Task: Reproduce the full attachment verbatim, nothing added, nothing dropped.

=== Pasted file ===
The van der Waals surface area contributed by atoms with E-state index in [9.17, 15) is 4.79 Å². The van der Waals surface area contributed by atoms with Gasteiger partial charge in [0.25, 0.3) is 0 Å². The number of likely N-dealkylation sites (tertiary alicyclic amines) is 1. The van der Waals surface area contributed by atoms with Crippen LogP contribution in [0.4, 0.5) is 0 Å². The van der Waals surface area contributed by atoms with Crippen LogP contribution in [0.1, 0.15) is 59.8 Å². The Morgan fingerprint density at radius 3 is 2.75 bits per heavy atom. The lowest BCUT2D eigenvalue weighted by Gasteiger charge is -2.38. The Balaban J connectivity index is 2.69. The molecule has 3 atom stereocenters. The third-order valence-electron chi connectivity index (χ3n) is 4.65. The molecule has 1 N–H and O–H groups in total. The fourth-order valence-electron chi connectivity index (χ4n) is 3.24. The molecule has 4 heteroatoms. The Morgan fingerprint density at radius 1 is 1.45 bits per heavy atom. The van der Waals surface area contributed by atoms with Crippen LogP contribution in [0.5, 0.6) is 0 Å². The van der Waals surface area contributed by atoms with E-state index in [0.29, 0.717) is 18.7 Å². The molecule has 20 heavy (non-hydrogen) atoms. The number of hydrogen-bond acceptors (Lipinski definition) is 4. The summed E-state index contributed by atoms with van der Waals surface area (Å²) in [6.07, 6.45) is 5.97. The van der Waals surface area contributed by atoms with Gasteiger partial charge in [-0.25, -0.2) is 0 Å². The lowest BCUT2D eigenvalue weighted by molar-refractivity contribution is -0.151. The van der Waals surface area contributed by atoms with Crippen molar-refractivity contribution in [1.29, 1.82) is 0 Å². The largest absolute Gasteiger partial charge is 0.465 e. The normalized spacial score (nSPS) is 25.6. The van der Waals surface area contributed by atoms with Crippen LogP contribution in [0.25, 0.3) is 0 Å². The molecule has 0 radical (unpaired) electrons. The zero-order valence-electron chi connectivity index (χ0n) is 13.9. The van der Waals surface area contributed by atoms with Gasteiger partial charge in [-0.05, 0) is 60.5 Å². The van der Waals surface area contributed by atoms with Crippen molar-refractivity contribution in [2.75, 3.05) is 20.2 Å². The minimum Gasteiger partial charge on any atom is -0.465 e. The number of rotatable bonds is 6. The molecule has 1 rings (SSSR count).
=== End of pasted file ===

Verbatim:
The van der Waals surface area contributed by atoms with E-state index in [9.17, 15) is 4.79 Å². The van der Waals surface area contributed by atoms with Gasteiger partial charge in [0.25, 0.3) is 0 Å². The number of likely N-dealkylation sites (tertiary alicyclic amines) is 1. The van der Waals surface area contributed by atoms with Crippen LogP contribution in [0.4, 0.5) is 0 Å². The van der Waals surface area contributed by atoms with Crippen LogP contribution in [0.1, 0.15) is 59.8 Å². The Morgan fingerprint density at radius 3 is 2.75 bits per heavy atom. The lowest BCUT2D eigenvalue weighted by Gasteiger charge is -2.38. The Balaban J connectivity index is 2.69. The molecule has 3 atom stereocenters. The third-order valence-electron chi connectivity index (χ3n) is 4.65. The molecule has 1 N–H and O–H groups in total. The fourth-order valence-electron chi connectivity index (χ4n) is 3.24. The molecule has 4 heteroatoms. The Morgan fingerprint density at radius 1 is 1.45 bits per heavy atom. The van der Waals surface area contributed by atoms with Crippen LogP contribution in [0.5, 0.6) is 0 Å². The van der Waals surface area contributed by atoms with E-state index in [0.29, 0.717) is 18.7 Å². The molecule has 20 heavy (non-hydrogen) atoms. The number of hydrogen-bond acceptors (Lipinski definition) is 4. The summed E-state index contributed by atoms with van der Waals surface area (Å²) in [6.07, 6.45) is 5.97. The van der Waals surface area contributed by atoms with Gasteiger partial charge in [-0.25, -0.2) is 0 Å². The lowest BCUT2D eigenvalue weighted by molar-refractivity contribution is -0.151. The van der Waals surface area contributed by atoms with Crippen molar-refractivity contribution in [1.29, 1.82) is 0 Å². The largest absolute Gasteiger partial charge is 0.465 e. The normalized spacial score (nSPS) is 25.6. The van der Waals surface area contributed by atoms with Crippen LogP contribution in [0.25, 0.3) is 0 Å². The molecule has 0 radical (unpaired) electrons. The zero-order valence-electron chi connectivity index (χ0n) is 13.9. The van der Waals surface area contributed by atoms with Gasteiger partial charge in [-0.05, 0) is 60.5 Å². The van der Waals surface area contributed by atoms with Crippen molar-refractivity contribution in [2.75, 3.05) is 20.2 Å². The minimum Gasteiger partial charge on any atom is -0.465 e. The number of rotatable bonds is 6. The molecule has 1 rings (SSSR count).